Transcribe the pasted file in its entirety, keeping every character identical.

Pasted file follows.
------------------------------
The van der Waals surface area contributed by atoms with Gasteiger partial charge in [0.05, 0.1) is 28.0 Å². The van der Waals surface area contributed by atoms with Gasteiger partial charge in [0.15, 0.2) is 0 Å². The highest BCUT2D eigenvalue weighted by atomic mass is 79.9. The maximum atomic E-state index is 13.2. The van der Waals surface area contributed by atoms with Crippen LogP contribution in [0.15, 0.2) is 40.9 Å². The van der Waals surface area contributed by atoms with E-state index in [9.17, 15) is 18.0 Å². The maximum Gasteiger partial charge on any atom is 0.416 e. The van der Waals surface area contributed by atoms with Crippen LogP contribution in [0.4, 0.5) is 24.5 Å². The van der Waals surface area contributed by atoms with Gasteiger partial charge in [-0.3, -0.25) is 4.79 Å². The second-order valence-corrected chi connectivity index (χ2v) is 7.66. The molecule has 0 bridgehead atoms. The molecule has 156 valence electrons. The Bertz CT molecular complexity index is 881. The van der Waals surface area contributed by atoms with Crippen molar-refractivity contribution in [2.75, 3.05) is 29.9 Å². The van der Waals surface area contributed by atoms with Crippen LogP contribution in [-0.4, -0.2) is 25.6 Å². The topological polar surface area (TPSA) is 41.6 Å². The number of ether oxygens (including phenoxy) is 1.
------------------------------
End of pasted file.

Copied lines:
The van der Waals surface area contributed by atoms with Gasteiger partial charge in [0.05, 0.1) is 28.0 Å². The van der Waals surface area contributed by atoms with Gasteiger partial charge in [0.15, 0.2) is 0 Å². The highest BCUT2D eigenvalue weighted by atomic mass is 79.9. The maximum atomic E-state index is 13.2. The van der Waals surface area contributed by atoms with Crippen LogP contribution in [0.15, 0.2) is 40.9 Å². The van der Waals surface area contributed by atoms with E-state index in [9.17, 15) is 18.0 Å². The maximum Gasteiger partial charge on any atom is 0.416 e. The van der Waals surface area contributed by atoms with Crippen LogP contribution in [0.4, 0.5) is 24.5 Å². The van der Waals surface area contributed by atoms with Gasteiger partial charge in [-0.3, -0.25) is 4.79 Å². The second-order valence-corrected chi connectivity index (χ2v) is 7.66. The molecule has 0 bridgehead atoms. The molecule has 156 valence electrons. The Bertz CT molecular complexity index is 881. The van der Waals surface area contributed by atoms with Crippen molar-refractivity contribution in [2.75, 3.05) is 29.9 Å². The van der Waals surface area contributed by atoms with Crippen LogP contribution in [-0.4, -0.2) is 25.6 Å². The topological polar surface area (TPSA) is 41.6 Å². The number of ether oxygens (including phenoxy) is 1.